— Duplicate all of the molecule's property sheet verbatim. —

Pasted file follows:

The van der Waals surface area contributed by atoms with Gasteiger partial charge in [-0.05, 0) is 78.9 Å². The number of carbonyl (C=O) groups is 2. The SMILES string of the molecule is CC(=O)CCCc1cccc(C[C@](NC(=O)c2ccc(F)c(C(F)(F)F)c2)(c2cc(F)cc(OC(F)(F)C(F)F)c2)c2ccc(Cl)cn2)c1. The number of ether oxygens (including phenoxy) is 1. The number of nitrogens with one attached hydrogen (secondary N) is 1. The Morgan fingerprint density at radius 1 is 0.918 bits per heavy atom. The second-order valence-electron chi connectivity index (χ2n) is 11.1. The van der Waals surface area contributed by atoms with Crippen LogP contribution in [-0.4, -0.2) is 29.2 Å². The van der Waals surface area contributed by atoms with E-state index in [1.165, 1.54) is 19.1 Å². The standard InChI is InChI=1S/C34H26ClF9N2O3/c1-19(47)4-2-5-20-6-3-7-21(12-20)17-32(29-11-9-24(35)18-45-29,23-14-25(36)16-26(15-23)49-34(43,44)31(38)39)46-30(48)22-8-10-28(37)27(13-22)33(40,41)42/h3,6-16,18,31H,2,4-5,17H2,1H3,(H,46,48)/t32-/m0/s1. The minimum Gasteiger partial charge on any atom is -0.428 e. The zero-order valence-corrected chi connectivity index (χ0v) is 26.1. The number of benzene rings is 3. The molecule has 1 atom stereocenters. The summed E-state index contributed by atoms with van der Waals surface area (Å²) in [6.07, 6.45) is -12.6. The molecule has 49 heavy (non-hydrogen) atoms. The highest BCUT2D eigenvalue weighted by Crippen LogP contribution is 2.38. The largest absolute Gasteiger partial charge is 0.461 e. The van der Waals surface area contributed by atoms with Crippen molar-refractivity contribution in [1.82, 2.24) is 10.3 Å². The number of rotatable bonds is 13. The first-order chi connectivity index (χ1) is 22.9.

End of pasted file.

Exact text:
The van der Waals surface area contributed by atoms with Gasteiger partial charge in [-0.05, 0) is 78.9 Å². The number of carbonyl (C=O) groups is 2. The SMILES string of the molecule is CC(=O)CCCc1cccc(C[C@](NC(=O)c2ccc(F)c(C(F)(F)F)c2)(c2cc(F)cc(OC(F)(F)C(F)F)c2)c2ccc(Cl)cn2)c1. The number of ether oxygens (including phenoxy) is 1. The number of nitrogens with one attached hydrogen (secondary N) is 1. The Morgan fingerprint density at radius 1 is 0.918 bits per heavy atom. The second-order valence-electron chi connectivity index (χ2n) is 11.1. The van der Waals surface area contributed by atoms with Crippen LogP contribution in [-0.4, -0.2) is 29.2 Å². The van der Waals surface area contributed by atoms with E-state index in [1.165, 1.54) is 19.1 Å². The standard InChI is InChI=1S/C34H26ClF9N2O3/c1-19(47)4-2-5-20-6-3-7-21(12-20)17-32(29-11-9-24(35)18-45-29,23-14-25(36)16-26(15-23)49-34(43,44)31(38)39)46-30(48)22-8-10-28(37)27(13-22)33(40,41)42/h3,6-16,18,31H,2,4-5,17H2,1H3,(H,46,48)/t32-/m0/s1. The minimum Gasteiger partial charge on any atom is -0.428 e. The zero-order valence-corrected chi connectivity index (χ0v) is 26.1. The number of benzene rings is 3. The molecule has 1 atom stereocenters. The summed E-state index contributed by atoms with van der Waals surface area (Å²) in [6.07, 6.45) is -12.6. The molecule has 49 heavy (non-hydrogen) atoms. The highest BCUT2D eigenvalue weighted by Crippen LogP contribution is 2.38. The largest absolute Gasteiger partial charge is 0.461 e. The van der Waals surface area contributed by atoms with Crippen molar-refractivity contribution in [1.82, 2.24) is 10.3 Å². The number of rotatable bonds is 13. The first-order chi connectivity index (χ1) is 22.9.